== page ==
• Yet, this massive loan segment continues to be treated as a necessary evil by banks, rather than mainstreaming as a commercial proposition like retail loans.
  • Denial or delay in crop loans forces farmers to borrow from informal sources, on adverse terms.


Farm loan waivers across states:

  • Undue glorification of farm loans through politically-motivated loan waivers is common.
  • While the central government has resisted announcing farm loan waivers, this fiscal prudence was not replicated during the several assembly elections held since 2014.
  • Political parties have been promising loan waivers as their main electoral strategy. Subsequently, the elected state governments announced farm loan waivers aggregating a whopping Rs 2.4 lakh crores.

Loan waivers cause systemic damage:

  • Irrational loan waivers cause systemic damage where:
    • Farmers tend to postpone repayments
    • NPAs rise in banks that show reluctance in extending new loans
    • State governments resort to fiscally-imprudent acts such as higher market borrowings
    • Curtailing expenditure on capital investments and welfare programmes to fund waivers
  • Not surprisingly, agricultural NPAs crossed Rs 1 lakh crore mark in July 2019their proportion to total outstanding agri-loans rose from 9.6% in July 2018 to 11.0% in July 2019, and states that implemented waivers ended up in bad fiscal math.


Issues with issuing subsidised crop loans:

  • Today, subsidised crop loans are a necessity for farmers.
  • But there are issues relating to:
    • Accurate targeting
    • End-use
    • Skewed distribution across states
    • Exclusions, adverse selection
    • Actual impact in terms of incremental farm productivity/output, etc.
  • Correct diagnosis and mitigation of crop loan issues can be possible only through analysis of credible micro data and trends on farm credit.

Difficulties in tracking actual progress on loans to agriculture:

  • Within the priority sector norms for agriculture, banks are required to provide 8% loans to small and marginal farmers.
  • The presence of women and lessee farmers, who also need credit, is steadily growing in India.
  • But, with existing manual loan operations and related data, it becomes difficult to track actual progress on these parameters.


Need a paradigm shift to make crop loans work better for all stakeholders:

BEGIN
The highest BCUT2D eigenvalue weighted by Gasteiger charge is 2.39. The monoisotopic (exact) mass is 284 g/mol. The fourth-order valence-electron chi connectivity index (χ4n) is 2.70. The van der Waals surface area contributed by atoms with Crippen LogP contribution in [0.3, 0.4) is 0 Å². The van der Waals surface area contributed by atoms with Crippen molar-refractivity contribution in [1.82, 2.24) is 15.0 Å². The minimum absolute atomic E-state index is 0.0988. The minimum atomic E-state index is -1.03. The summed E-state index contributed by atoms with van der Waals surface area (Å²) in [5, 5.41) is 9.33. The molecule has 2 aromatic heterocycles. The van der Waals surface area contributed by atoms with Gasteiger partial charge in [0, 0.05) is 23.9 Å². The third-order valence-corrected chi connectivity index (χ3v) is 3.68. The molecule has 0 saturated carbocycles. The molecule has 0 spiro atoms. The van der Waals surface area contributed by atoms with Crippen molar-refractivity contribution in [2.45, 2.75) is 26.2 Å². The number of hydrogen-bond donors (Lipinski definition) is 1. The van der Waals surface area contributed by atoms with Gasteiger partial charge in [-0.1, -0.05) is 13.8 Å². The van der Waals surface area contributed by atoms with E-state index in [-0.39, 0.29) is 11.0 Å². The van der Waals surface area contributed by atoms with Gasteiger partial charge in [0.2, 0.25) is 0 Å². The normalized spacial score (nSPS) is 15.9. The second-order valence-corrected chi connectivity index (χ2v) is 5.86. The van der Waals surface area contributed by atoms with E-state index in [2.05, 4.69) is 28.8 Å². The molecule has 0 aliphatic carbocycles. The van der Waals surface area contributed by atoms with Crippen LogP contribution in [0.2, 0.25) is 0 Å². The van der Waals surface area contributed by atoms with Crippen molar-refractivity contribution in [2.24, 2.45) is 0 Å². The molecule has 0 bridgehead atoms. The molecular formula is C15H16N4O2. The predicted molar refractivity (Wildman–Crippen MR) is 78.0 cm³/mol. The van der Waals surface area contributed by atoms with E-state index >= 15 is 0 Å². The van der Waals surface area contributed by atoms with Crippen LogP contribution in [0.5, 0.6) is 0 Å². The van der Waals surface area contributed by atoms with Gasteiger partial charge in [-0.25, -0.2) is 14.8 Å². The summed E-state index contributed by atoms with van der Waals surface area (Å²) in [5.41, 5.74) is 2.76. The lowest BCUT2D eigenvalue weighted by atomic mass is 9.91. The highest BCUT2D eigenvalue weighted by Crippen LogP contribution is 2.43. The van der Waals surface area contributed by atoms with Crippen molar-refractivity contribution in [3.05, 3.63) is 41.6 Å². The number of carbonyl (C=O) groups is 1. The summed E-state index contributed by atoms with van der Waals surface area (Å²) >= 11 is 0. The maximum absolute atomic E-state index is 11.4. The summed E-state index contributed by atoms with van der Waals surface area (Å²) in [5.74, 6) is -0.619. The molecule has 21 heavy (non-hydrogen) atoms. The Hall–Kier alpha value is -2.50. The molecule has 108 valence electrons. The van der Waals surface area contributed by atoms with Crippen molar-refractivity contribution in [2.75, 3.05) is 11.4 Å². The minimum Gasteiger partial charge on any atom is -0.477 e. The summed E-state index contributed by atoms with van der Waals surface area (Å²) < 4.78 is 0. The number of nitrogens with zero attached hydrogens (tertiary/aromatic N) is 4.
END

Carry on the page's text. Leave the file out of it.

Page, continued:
• This calls for a paradigm shift in approach to adopt disruptive fintech ideas for making crop loans work better for farmers, banks, governments.

Some transformative ideas towards achieving this:

  • Loan process automation:
    • Crop loans should continue to be delivered to farmers based on a well-evolved methodology comprising crop-wise acreage, crop seasonality, district-wise scale of finance etc.
    • However, we need to make crop loan delivery simple, transparent and efficient through process automation to allow timely, hassle-free, cost-effective credit access to farmers.
  • Banks must make crop loans a serious and competitive business:
    • Banks must start seeing crop loans as multi-billion worth banking opportunity with 145 million aspirational rural customers, having cross-selling opportunities.
    • Banks need to act proactively and disruptively to make crop loaning a serious and competitive business, like retail loans.
  • National Agriculture Calamity Fund (NACF):
    • To safeguard financial interests of farmers in the event of a natural calamity or market adversity, the government may create a ‘National Agriculture Calamity Fund (NACF)’ within a credible national-level agency.
    • Mandatory annual contributions to NACF by the central/state governments may be facilitated by the Finance Commission in its resource-sharing formula. States granting loan waivers outside the NACF mechanism may be disincentivised in devolution of the formula.
  •  Seamless integration between crop loaning and insurance processes:
    • There is a need to make crop insurance a preferred choice of farmers, insurance firms and banks.
    • To achieve seamless integration between crop loaning and insurance processes, refinements are needed such as:
      • Early remittance of premium collected by banks to insurance firms
      • Timely payment of premium subsidy by state/central governments
      • Use of advanced remote-sensing and digital technologies for timely and trustworthy conduct of crop cutting experiments at farmer level
      • Building effective grievance mechanism, etc.
  • Big data analytics:
    • With numerous data points involved in crop loan operation for 145 million farmers, the segment is a mammoth big data game.
    • in the absence of digitisation, banks, governments and other stakeholders are deprived of power of data analytics for making informed decisions on policies, products, processes, cross-selling opportunities, etc.
    • Therefore, there is an urgent need to adopt modern financial technology in crop loaning.